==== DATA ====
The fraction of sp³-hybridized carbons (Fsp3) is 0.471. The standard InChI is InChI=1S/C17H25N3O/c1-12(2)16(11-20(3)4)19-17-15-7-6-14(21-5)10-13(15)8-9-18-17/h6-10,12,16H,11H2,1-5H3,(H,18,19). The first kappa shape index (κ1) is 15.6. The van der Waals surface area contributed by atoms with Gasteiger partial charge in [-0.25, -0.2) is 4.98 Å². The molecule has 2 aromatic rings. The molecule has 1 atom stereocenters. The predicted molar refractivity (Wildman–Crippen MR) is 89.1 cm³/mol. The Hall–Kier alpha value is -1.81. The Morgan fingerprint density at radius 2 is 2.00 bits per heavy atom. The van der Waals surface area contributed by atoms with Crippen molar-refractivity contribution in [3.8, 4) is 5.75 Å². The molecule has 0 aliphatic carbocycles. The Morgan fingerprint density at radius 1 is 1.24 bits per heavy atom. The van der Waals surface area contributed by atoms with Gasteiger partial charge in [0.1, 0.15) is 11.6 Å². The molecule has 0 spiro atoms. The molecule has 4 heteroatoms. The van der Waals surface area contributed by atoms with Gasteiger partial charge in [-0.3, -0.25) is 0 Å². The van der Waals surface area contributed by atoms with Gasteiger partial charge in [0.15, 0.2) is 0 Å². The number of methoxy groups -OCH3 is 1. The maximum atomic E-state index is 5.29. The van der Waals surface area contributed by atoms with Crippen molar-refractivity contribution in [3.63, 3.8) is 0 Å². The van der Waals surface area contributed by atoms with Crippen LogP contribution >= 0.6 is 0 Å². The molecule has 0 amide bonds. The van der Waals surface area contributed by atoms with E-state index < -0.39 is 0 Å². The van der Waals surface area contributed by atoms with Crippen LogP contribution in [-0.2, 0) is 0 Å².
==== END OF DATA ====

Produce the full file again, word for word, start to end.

The fraction of sp³-hybridized carbons (Fsp3) is 0.471. The standard InChI is InChI=1S/C17H25N3O/c1-12(2)16(11-20(3)4)19-17-15-7-6-14(21-5)10-13(15)8-9-18-17/h6-10,12,16H,11H2,1-5H3,(H,18,19). The first kappa shape index (κ1) is 15.6. The van der Waals surface area contributed by atoms with Gasteiger partial charge in [-0.25, -0.2) is 4.98 Å². The molecule has 2 aromatic rings. The molecule has 1 atom stereocenters. The predicted molar refractivity (Wildman–Crippen MR) is 89.1 cm³/mol. The Hall–Kier alpha value is -1.81. The Morgan fingerprint density at radius 2 is 2.00 bits per heavy atom. The van der Waals surface area contributed by atoms with Crippen molar-refractivity contribution in [3.8, 4) is 5.75 Å². The molecule has 0 aliphatic carbocycles. The Morgan fingerprint density at radius 1 is 1.24 bits per heavy atom. The van der Waals surface area contributed by atoms with Gasteiger partial charge in [0.1, 0.15) is 11.6 Å². The molecule has 0 spiro atoms. The molecule has 4 heteroatoms. The van der Waals surface area contributed by atoms with Gasteiger partial charge in [-0.3, -0.25) is 0 Å². The van der Waals surface area contributed by atoms with Gasteiger partial charge in [0.15, 0.2) is 0 Å². The number of methoxy groups -OCH3 is 1. The maximum atomic E-state index is 5.29. The van der Waals surface area contributed by atoms with Crippen molar-refractivity contribution in [3.63, 3.8) is 0 Å². The van der Waals surface area contributed by atoms with Crippen LogP contribution >= 0.6 is 0 Å². The molecule has 0 amide bonds. The van der Waals surface area contributed by atoms with E-state index < -0.39 is 0 Å². The van der Waals surface area contributed by atoms with Crippen LogP contribution in [-0.2, 0) is 0 Å².